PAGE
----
The announcement of Tom Clancy’s XDefiant It has further concerned the franchise’s fanbase that Ubisoft is misusing the name “Tom Clancy.” Games like Splinter cell or the original Rainbow six the games were much darker in tone than recent entries. Tom clancy’s worlds never featured an edgy punk-rock-inspired aesthetic, but XDefiant it does. Rather than staying in line with what made these games unique, Ubisoft seems more inclined to use the Clancy name for marketing. This identity crisis extends to Assassin’s creed too.

Assassin’s creed infinity it’s more of a promise to duplicate Ubisoft’s new vision for the series. The old vision was the assassins working in the shadows to guide the world towards justice and peace, which is reflected in the first half of the series’ focus on stealth. Now, Assassin’s creed it has become an RPG-lite. Flashy Skills and Damage Numbers now take priority over Skill Kills.

Ubisoft’s live service approach moves away from older franchises

Assassin's Creed Valhalla Inventory Screen

Splinter cell is approaching its 20th anniversary next year, but it’s been almost seven years since the franchise launched. Tom Clancy’s Splinter Cell: Blacklist It was released in 2013 to universal praise from critics and fans alike. However, Ubisoft has strayed almost entirely away from the action-adventure stealth series and offers little hope that it will continue in recent years. Aside from the Echelons making an appearance on XDefiant, Splinter cellThe last appearance is in Rainbow six siege. The series’ protagonist, Sam Fisher, has appeared in several different Ubisoft franchises in recent years, but none have led to a return to the franchise.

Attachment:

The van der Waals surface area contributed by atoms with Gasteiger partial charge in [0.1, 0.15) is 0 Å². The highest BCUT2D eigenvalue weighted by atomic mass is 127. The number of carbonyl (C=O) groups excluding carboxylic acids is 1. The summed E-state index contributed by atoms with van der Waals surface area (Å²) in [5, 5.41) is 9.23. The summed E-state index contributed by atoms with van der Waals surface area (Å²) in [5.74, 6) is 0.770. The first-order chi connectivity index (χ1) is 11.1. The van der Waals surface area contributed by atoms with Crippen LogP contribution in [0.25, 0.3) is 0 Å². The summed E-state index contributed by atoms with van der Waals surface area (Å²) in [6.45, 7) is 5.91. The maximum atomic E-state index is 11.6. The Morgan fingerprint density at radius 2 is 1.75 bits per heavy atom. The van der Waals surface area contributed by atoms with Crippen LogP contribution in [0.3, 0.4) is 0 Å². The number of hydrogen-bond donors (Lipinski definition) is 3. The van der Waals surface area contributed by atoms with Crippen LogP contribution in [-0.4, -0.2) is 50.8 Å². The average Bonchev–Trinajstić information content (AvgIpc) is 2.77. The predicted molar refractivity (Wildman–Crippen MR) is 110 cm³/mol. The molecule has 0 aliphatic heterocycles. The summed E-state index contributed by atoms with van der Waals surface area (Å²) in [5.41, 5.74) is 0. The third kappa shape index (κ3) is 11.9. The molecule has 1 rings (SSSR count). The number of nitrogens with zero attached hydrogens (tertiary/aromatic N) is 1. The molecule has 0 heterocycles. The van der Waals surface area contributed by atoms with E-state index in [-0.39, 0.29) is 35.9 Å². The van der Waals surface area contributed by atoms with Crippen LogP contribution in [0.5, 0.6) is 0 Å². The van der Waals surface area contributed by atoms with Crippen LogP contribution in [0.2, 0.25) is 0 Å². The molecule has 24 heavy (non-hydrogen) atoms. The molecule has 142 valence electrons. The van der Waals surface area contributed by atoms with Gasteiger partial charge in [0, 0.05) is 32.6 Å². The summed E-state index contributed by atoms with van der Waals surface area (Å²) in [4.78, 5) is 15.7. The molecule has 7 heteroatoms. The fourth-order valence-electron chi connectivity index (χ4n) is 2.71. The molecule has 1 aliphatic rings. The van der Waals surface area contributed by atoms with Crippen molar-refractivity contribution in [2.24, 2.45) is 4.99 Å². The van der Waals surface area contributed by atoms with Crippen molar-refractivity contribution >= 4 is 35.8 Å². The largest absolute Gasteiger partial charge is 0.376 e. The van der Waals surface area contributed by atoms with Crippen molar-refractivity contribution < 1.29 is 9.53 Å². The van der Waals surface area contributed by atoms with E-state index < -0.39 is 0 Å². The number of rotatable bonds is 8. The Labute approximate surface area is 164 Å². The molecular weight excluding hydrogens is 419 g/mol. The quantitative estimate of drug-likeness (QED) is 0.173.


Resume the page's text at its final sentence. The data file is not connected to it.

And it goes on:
Other Ubisoft franchises are also apparently being ignored or postponed. Beyond good and evil 2, another fan-favorite franchise, hasn’t received an update on its progress since 2019. Prince of Persia It will return in 2022 with a remake, but it hasn’t seen a major new release since 2010. Other franchises include Rayman Y Comrades in arms; RaymanThe last major release was in 2013, and the last Comrades in arms The game was in 2008.

Related: Assassin’s Creed Live Service Game is better than microtransactions

These franchises could make a comeback in the future, but given Ubisoft’s current course, that seems increasingly unlikely. Rayman took a back seat to the Rabbids, who have teamed up with Mario and hosted a television show on Nickelodeon since its introduction on Rayman Ravin ‘Rabbids. Fans’ hopes for a new game were dashed when Ubisoft denied a concept art leak. As for Splinter cellIt’s easy to see how upset fans would be with a free game based on the franchise, which is perhaps why Ubisoft hasn’t created one yet.

Ubisoft’s live service games are diminishing the appeal of its current franchises. Their approach to integrating live service features into their existing properties only serves to inflate solid games with monetization. That’s not to say that Ubisoft can’t make a good live service game. Steep, Crew 2, Y Division 2 they are all examples that the various studios of the company can do it. Also, a series like Watch dogs it would probably benefit from a live service model with its social interactivity themes. However, if XDefianIt is the future of Ubisoft franchises moving forward, it may be some time before Ubisoft he realizes how much he enjoys his franchises again. Hopefully, it won’t take long.

Next: Everything We Know About Assassin’s Creed Infinity